Drug Toxicity and Mitochondria
The following is an excerpt from a brochure for test kits to measure mitochondrial toxicity during drug trials:
"There is an increasing emphasis on reducing attrition through the preclinical and clinical phases of drug development in order to minimize the number of drugs withdrawn from the market, or having their use curtailed by warnings due to adverse effects. This is often because the adverse effect is subtle and does not necessarily lead to histopathology. Among the drugs that have been withdrawn in recent years, several have since been shown to cause serious impairment to mitochondrial function, including cerivastatin (Baycol), troglitazone (Rezulin), nefazodone (Serzone) and tolcapone (Tasmar) . Not surprisingly, there is now much more focus on identifying mitochondrial toxicity early in the development process. Early indicators of mitochondrial toxicity from one or more of these effects are:
• Altered intracellular ATP levels
• Increased intracellular reactive oxygen species (ROS)
• Reduced mtDNA-encoded protein expression
• Increased extracellular acidification
• Altered oxygen consumption
• Reduced membrane potential"
Drugs in General:
Table of Reported Drugs with Mitochondrial Toxicity from MitoAction
Fundam Clin Pharmacol. 2008 Aug;22(4):335-53
Drug-associated mitochondrial toxicity and its detection.
Drug-induced mitochondrial dysfunction in cardiac and skeletal muscle injury
Expert Opin Drug Saf. 2008 Mar;7(2):129-46
Differentiating Mitochondrial Toxicity from Other Types of Mechanistic Toxicity
In spite of the critical roles that mitochondria play in all cells and the many ways they can be adversely affected by chemical compounds, mitochondrial toxicity is difficult to identify. Many of the cell lines used in high-throughput drug discovery screens are highly proliferative, immortalized cell lines that, in the presence of glucose, use glycolysis for energy production, despite abundant oxygen and functional mitochondria, a phenomenon known as the Crabtree effect . As a result these cells tend to be resistant to compounds that disrupt mitochondrial oxidative respiration . In addition, almost all cells can tolerate diminished mitochondrial membrane potential as long as minimal capacity is maintained; however, when that minimal capacity is lost, cells die rapidly via apoptosis or necrosis, and mitochondrial toxicity is not often identified as the underlying cause of cell death . Often with mitochondrial toxicity there is a lack of correlation between drug dose and toxicity, and toxicity can be missed in clinical trials because it is often highly dependent on individual genetics and organ history ."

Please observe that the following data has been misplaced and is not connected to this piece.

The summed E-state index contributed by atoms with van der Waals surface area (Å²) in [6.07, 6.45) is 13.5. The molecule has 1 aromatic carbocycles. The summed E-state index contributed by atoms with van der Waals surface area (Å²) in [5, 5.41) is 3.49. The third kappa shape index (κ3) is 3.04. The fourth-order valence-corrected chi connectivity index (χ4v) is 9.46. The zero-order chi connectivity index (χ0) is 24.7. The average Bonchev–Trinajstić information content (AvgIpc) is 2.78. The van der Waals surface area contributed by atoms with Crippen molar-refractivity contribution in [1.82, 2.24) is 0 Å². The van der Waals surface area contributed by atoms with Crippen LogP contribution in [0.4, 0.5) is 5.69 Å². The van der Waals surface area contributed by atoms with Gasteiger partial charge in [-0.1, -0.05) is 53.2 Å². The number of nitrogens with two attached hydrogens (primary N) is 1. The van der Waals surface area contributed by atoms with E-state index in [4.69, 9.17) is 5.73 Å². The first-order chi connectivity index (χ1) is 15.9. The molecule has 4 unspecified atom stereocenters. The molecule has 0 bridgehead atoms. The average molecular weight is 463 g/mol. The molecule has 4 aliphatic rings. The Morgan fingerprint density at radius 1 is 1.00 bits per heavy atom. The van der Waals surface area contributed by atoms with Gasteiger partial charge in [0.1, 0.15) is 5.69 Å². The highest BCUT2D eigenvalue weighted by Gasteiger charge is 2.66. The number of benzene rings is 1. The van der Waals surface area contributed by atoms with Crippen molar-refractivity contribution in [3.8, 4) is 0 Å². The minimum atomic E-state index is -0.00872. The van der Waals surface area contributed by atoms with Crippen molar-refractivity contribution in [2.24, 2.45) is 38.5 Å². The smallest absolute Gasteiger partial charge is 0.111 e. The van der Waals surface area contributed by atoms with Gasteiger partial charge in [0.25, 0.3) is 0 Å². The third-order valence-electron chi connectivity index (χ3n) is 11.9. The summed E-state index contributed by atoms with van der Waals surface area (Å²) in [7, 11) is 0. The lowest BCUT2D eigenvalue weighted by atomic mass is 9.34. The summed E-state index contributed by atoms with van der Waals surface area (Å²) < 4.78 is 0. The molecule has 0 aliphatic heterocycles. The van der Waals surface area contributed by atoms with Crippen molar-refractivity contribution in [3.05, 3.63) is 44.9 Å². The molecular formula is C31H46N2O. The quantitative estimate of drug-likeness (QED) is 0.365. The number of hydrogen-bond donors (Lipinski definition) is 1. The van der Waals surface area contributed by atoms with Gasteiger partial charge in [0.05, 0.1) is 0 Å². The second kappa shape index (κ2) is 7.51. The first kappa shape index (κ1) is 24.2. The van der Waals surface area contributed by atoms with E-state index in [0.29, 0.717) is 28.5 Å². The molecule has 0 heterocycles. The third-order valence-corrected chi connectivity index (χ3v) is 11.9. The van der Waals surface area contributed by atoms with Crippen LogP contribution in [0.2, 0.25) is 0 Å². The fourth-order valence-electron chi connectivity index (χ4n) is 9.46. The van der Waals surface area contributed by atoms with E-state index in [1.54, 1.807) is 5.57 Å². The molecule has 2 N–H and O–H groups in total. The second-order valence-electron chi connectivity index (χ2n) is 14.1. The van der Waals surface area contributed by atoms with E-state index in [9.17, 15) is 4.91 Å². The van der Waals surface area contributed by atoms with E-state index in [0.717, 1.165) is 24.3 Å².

Oxidative Stress Induced by Fluoroquinolones on Treatment for Complicated Urinary Tract Infections in Indian Patients
J Young Pharm. 2011 Oct-Dec; 3(4): 304–309.
Apoptosis. 2012 May;17(5):516-27
Biochim Biophys Acta. 1989 Apr 25;991(1):68-78.
"Micromolar quantities of aluminum have been found (Dill et al. (1987) J. Membrane Biol. 99, 187-196) to reduce the voltage dependence of the mitochondrial outer membrane channel, VDAC, from Neurospora crassa. In the present study, various metallic and organic ions were tested for possible aluminum-like effect, and only the trivalent metals exhibited a similar ability to reduce the channels voltage dependence... While providing new insight into the nature of VDAC's sensor, these results also indicate that aluminum-cell interaction may result from the presence of AI(OH)3 in solution in addition to the widely accepted AI3+-mediated interactions. While the [AI3+] is vanishingly low at neutral pH, the trihydroxide is the major form and should be considered as an important candidate for aluminum-induced cellular effects."
Oxidative stress and mitochondrial dysfunction in aluminium neurotoxicity and its amelioration: a review.
Role of metals in neuronal apoptosis: challenges associated with neurodegeneration.
Mitochondria as a Target of Environmental Toxicants
Toxicol. Sci. (2013) First published online: April 29, 2013
Science Daily February 20, 2015
Acute ethanol administration oxidatively damages and depletes mitochondrial DNA in mouse liver, brain, heart, and skeletal muscles: protective effects of antioxidants.
Viruses as Modulators of Mitochondrial Functions